As head honcho of the National Oceanic and Atmospheric Administration (NOAA) from 2009-2013, Oregon State University marine biologist and distinguished professor Jane Lubchenco has a unique perspective on the way politicians regard climate change. In NOAA, “the politics loom large,” she says, and Congress continues to squabble over climate issues, barring progress toward reducing carbon emissions. Now she’s back in Oregon, and in her keynote speech on Friday, she plans to discuss her experiences at NOAA and share with audience members how science and politics intersect in Washington, D.C. EW caught up with Lubchenco from her office in Corvallis.
How did you address climate change during your time as NOAA administrator?
NOAA is responsible for providing climate services by congressional direction, and when I went to NOAA, we looked at how the agency was organized to provide these services and realized that the demand for information about climate change and adaptation was growing exponentially. We realized that we could be organized more efficiently in a way that connected the science to the services and the services to users, so I proposed to Congress that we do an internal reorganization within NOAA that would be budget neutral but would allow us to provide climate services more effectively. We proposed calling it the National Climate Service, analogous to the National Weather Service.
All of those arguments went nowhere, in part because the word “climate” was in the title. I had a really interesting experience, and in the end was not allowed to do that project. It continues being inefficient, because under some members of Congress’ watch, there was no way they were going to approve the National Climate Service. I was struck by how different the conversations were within Congress than other regions of the country.
Before you went to Washington, D.C., did you expect there to be such discord in Congress regarding climate change?
In Congress, it’s highly partisan, highly polarized. You can’t even say the word “climate” without a knee-jerk, immediate response on both sides. It’s difficult to have a reasonable conversation about it because it has become such a hot button issue, but that doesn’t serve anybody well.
I’m a scientist, and I firmly believe that science should not be partisan. Over the years I have worked a lot both with Democrats and Republicans, quite effectively, on a wide range of issues, and the tenor of those conversations in the past is very different than the tenor you hear in Congressional hearings today. It is so polarized that individuals can’t even explore ideas or ask questions without getting trounced or jumped upon by their colleagues for not towing the party line. That stalemate is really problematic, and it’s only going to change when the American public says, “Enough already,” and when the power of money to continue to create uncertainty and confusion in the minds of the American public is dealt with.
During the four years I was at NOAA, we saw the most extreme years of weather in the United States, as in record-breaking in every single category of weather. We saw 770 tornadoes, six major floods, three tsunamis, a prolonged heat wave, drought, wildfires and record-setting snowfall and blizzards. One thing NOAA tracks is weather-related hazards that cost at least $1 billion in damage, and the average number of events is three to four a year. During 2011, we had 14. In 2012, we had 11.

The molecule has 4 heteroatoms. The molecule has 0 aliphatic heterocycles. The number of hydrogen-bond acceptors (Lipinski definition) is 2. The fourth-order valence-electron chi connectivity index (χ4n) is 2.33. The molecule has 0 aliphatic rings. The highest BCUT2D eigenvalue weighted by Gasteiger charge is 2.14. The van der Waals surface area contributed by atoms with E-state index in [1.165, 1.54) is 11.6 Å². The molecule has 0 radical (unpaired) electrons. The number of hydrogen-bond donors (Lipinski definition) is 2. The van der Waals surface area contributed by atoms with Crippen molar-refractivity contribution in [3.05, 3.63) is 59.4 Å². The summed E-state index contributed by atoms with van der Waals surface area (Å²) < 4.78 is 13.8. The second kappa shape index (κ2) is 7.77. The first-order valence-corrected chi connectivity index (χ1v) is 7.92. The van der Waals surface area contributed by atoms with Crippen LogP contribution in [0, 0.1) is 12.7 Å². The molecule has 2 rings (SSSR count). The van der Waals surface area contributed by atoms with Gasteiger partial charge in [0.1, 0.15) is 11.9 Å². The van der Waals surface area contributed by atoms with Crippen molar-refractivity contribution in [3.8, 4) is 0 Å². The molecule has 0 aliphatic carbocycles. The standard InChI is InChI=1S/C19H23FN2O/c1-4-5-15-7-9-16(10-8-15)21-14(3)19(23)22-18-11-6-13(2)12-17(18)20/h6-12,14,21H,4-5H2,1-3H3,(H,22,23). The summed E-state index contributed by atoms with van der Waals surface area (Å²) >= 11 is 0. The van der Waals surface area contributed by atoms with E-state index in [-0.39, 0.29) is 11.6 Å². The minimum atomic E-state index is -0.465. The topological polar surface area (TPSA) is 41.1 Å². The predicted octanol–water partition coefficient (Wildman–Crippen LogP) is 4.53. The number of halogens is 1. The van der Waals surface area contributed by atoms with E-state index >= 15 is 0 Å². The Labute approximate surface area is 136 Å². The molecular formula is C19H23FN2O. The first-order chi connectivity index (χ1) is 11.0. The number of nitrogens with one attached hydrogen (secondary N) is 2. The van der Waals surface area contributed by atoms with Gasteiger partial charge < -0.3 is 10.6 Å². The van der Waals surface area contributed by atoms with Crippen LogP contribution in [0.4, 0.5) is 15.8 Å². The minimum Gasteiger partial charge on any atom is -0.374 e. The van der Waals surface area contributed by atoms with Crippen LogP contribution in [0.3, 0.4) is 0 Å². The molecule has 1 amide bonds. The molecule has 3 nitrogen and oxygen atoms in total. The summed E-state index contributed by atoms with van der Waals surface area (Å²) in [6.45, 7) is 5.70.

In the aftermath of Hurricane Sandy, some individuals like Gov. Christie and Mayor Bloomberg were making very strong statements of this as a harbinger of things to come with climate change, and more and more, Americans started asking, “What the heck is going on with all this weird weather?” I think the dialogue is really changing in this country based on people’s personal experiences. Their experience is trumping some of the noise that is out there. I think that the landscape is changing. The question is, will it change fast enough?
You’ve been a big advocate for science communication. What are your thoughts on communicating science to the public?
I think scientists really have an obligation as a community to do a better job of sharing what they know with the public and policy makers and doing so in a way that is credible and understandable. A lot of people are hungry for information, so I think having a trusted source of information that people can go to and believe in is really important. I can’t tell you how many times I’ve sat on an airplane with someone who learns I’m a marine biologist, and they want to know, “How do the oceans work?” or “Can I eat salmon?” All these questions come pouring out, so there is a hunger for information. Not just generic information, but information that they trust. That’s the key, having the information be understandable but also relevant.
How are you continuing your research?
I continue to be involved in many of the issues I was interested in before. For example, how do we think differently about managing fisheries in light of climate change and ocean acidification? The natural world provides a wealth of benefits to people that we take for granted and that are often not captured in policy and management, and yet are extremely important and valuable. How do we do a better job of valuing natural capital in our policies and practices? That’s the interface between economics and ecology, but it involves management and policy and law as well. I’m also involved in a project that I started right after I left NOAA to figure out lessons learned from the [BP] oil spill, what worked and didn’t work in respect to science and communication of science, and how we can build that experience and fold it into the next natural disaster that happens.
Interview has been edited for clarity and length.